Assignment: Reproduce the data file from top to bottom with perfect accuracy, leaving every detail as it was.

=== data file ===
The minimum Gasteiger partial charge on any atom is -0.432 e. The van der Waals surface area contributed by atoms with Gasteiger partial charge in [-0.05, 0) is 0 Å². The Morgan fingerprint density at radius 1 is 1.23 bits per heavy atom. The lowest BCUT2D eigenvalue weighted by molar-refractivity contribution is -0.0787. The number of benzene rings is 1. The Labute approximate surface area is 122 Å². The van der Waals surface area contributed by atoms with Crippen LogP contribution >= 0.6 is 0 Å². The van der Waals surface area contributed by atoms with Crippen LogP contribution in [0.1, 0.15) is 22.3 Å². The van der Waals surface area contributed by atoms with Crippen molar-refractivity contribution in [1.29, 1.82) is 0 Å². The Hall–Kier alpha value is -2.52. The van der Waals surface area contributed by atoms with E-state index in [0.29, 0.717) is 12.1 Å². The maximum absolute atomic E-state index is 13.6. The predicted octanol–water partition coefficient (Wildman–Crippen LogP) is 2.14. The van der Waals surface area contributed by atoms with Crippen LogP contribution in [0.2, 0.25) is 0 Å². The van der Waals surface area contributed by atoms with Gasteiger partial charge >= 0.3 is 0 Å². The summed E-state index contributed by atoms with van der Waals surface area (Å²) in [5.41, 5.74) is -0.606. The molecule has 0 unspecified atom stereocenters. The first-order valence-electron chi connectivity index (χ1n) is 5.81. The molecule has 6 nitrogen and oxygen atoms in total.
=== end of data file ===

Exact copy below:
The minimum Gasteiger partial charge on any atom is -0.432 e. The van der Waals surface area contributed by atoms with Gasteiger partial charge in [-0.05, 0) is 0 Å². The Morgan fingerprint density at radius 1 is 1.23 bits per heavy atom. The lowest BCUT2D eigenvalue weighted by molar-refractivity contribution is -0.0787. The number of benzene rings is 1. The Labute approximate surface area is 122 Å². The van der Waals surface area contributed by atoms with Crippen LogP contribution >= 0.6 is 0 Å². The van der Waals surface area contributed by atoms with Crippen LogP contribution in [0.1, 0.15) is 22.3 Å². The van der Waals surface area contributed by atoms with Crippen molar-refractivity contribution in [1.29, 1.82) is 0 Å². The Hall–Kier alpha value is -2.52. The van der Waals surface area contributed by atoms with E-state index in [0.29, 0.717) is 12.1 Å². The maximum absolute atomic E-state index is 13.6. The predicted octanol–water partition coefficient (Wildman–Crippen LogP) is 2.14. The van der Waals surface area contributed by atoms with Crippen LogP contribution in [0.2, 0.25) is 0 Å². The van der Waals surface area contributed by atoms with Gasteiger partial charge >= 0.3 is 0 Å². The summed E-state index contributed by atoms with van der Waals surface area (Å²) in [5.41, 5.74) is -0.606. The molecule has 0 unspecified atom stereocenters. The first-order valence-electron chi connectivity index (χ1n) is 5.81. The molecule has 6 nitrogen and oxygen atoms in total.